A wander along South Street, and Mount Fairview remained elusive. I believe that the property may have been severed, and infill homes built, including the one that stands between me and my quarry.

 Mount Fairview Sound appears in online listings at 50 South Street. Hmm.

So. I've included a link to the Dundas chapter of Shannon's online course. It offers some fine photos of the stately home (including a highly coveted interior).

Here is another great shot of the place.

My photos, not so much. But I wouldn't want you to think I'm whining. At least I got to visit Mount Fairview's sister ship, Willowbank - it's a NHS and much more inviting.

Willowbank (1834) Queenston

Marriage Mill

The dictionary describes a marriage mill as "'a place where it is possible to marry with a minimum of formality or delay." I expect it implies no fuss, or bother, no elegance or grace. Don't think it applies to this post but I'll keep it because I like the alliteration.

And because this post is about a marriage - a delightful wedding we attended last weekend - and a mill - the carefully chosen romantic venue at which the celebration (and an electrical storm of titanic proportions) took place.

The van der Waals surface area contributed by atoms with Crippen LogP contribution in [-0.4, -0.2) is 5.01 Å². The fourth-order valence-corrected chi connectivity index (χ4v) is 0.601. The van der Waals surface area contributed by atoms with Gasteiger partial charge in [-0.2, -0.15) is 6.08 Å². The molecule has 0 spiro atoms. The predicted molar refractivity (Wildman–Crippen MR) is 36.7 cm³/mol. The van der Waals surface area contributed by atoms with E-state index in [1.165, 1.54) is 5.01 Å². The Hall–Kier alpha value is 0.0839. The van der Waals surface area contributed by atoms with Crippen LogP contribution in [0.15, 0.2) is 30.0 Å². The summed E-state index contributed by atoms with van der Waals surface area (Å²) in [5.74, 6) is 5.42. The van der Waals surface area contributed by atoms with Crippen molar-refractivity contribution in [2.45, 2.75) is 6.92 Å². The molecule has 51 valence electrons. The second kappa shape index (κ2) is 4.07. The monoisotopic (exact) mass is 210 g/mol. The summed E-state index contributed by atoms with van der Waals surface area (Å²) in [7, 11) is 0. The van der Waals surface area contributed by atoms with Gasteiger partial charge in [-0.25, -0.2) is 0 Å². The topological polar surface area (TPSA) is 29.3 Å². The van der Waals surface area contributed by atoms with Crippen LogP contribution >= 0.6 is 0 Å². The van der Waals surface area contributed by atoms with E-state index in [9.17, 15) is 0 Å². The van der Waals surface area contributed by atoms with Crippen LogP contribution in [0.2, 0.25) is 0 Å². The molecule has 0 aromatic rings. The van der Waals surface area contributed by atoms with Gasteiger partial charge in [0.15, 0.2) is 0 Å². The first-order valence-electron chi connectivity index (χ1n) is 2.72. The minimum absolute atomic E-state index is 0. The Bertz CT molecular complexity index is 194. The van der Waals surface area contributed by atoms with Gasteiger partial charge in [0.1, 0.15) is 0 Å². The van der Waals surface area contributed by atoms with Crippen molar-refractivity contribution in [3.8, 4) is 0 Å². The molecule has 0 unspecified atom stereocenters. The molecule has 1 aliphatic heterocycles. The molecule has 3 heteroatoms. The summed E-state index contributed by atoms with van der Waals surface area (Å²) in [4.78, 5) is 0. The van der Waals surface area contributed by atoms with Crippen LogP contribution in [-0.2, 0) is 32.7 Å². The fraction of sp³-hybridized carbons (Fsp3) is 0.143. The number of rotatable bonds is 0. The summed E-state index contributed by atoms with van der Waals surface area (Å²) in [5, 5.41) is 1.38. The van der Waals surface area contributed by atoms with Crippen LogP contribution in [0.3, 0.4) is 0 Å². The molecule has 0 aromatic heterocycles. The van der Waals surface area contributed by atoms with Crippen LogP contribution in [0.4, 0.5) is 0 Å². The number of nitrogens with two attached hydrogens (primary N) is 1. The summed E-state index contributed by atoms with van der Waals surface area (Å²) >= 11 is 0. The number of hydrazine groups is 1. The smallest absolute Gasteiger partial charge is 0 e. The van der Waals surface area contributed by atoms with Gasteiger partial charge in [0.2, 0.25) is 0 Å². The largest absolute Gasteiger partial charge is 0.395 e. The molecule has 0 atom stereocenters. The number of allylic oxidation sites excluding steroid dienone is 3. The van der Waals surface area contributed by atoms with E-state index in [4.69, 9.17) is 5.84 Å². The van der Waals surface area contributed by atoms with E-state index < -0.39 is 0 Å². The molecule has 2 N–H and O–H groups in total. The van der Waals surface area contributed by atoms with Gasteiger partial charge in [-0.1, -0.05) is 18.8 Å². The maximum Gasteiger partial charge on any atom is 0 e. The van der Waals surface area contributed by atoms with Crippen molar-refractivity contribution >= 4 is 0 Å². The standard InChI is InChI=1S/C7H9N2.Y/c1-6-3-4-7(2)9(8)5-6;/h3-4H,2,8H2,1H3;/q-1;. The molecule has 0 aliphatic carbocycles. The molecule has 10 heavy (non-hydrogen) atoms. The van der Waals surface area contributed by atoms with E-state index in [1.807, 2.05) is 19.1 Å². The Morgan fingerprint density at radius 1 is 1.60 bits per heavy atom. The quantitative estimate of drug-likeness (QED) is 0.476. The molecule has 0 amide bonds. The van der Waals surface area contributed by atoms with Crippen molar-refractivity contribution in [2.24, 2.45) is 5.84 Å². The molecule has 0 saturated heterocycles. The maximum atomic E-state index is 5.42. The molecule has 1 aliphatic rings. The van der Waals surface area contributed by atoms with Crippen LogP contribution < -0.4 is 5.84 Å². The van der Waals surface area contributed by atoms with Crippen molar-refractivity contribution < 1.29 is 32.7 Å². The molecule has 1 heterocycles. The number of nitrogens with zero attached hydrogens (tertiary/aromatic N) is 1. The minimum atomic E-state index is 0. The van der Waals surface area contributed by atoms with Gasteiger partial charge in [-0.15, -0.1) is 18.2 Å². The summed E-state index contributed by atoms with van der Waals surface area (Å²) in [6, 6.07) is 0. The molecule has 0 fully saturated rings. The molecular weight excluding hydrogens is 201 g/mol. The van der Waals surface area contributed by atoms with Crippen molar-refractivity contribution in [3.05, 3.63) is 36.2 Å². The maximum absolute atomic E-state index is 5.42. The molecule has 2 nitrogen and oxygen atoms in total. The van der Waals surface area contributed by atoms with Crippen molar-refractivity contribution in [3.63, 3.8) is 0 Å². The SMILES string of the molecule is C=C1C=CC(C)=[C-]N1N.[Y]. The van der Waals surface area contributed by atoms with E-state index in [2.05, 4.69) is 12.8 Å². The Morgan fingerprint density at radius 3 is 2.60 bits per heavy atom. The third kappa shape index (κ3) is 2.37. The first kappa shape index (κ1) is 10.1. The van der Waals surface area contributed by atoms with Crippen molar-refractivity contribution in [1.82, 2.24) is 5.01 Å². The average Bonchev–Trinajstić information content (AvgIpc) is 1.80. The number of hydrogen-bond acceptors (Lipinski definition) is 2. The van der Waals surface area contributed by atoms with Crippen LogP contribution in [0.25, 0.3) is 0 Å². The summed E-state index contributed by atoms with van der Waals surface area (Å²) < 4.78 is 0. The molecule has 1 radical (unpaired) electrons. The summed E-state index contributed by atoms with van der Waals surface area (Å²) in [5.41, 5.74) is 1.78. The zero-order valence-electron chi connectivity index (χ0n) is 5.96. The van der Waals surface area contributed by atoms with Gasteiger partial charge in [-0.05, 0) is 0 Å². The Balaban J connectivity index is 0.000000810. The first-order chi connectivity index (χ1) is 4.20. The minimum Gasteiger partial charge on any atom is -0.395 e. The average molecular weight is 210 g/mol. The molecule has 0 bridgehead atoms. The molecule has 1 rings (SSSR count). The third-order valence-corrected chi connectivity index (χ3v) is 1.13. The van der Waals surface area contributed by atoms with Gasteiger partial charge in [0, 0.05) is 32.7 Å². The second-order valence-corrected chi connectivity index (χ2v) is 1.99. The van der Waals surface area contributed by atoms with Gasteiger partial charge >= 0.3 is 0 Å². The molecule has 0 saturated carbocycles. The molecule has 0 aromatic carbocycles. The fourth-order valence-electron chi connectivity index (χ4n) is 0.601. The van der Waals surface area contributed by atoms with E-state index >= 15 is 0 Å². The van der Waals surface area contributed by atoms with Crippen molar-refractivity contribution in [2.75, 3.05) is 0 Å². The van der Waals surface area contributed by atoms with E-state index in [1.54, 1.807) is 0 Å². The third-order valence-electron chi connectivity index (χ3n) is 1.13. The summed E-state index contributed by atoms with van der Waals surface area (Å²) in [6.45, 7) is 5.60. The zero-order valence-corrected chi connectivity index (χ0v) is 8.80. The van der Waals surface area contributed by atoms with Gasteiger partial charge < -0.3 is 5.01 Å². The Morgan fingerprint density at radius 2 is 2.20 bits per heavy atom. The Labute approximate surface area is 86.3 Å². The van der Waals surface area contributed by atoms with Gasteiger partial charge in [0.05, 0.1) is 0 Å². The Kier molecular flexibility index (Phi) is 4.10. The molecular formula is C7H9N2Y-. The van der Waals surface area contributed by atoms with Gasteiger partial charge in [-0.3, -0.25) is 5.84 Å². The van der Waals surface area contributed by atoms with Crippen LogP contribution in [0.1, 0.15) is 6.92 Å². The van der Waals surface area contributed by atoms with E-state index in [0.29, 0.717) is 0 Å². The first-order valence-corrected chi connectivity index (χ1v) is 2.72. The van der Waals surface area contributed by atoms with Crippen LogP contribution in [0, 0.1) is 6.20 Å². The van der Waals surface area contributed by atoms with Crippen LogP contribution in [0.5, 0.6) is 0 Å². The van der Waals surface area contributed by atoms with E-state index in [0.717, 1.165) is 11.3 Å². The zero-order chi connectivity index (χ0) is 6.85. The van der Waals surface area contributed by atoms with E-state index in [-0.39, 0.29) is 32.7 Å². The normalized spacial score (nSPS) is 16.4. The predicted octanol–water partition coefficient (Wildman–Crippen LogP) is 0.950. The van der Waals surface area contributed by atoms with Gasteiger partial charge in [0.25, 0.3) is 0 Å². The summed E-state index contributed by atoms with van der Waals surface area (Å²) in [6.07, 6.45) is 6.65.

I consulted The Governor's Road for some background on the mills of Ancaster. And what a wonderful spot for mills, we thought as we swept down over the escarpment, and back up winding wooded roads in our explorations.

Byers and McBurney report that there has been a mill in Ancaster since 1791, when Richard Beasley and James Wilson built what was believed (at the time of this book, 1982) to be the first mill at the head of Lake Ontario, at what was called Wilson's Mills. Jean Rousseau (a name which features prominently in the village) bought in, and by 1813 a stone grist mill was operating. In 1862, under Egleston family ownership, the stone flour mill which stands today was built. In fact, it was still producing Mountain Mills stone-milled flour at the time of publication of the book.

The souvenir menu bears the history of the Ancaster Old Mill restaurant and events venue. It explains that four mills have stood here, building on the predecessor's foundations. As so often happens, fire destroyed the first three mills, with the current one built in 1863. It was constructed of limestone blocks taken from the site (as I sat in the outdoor chapel, I mused on that fact); its walls four feet thick at the base,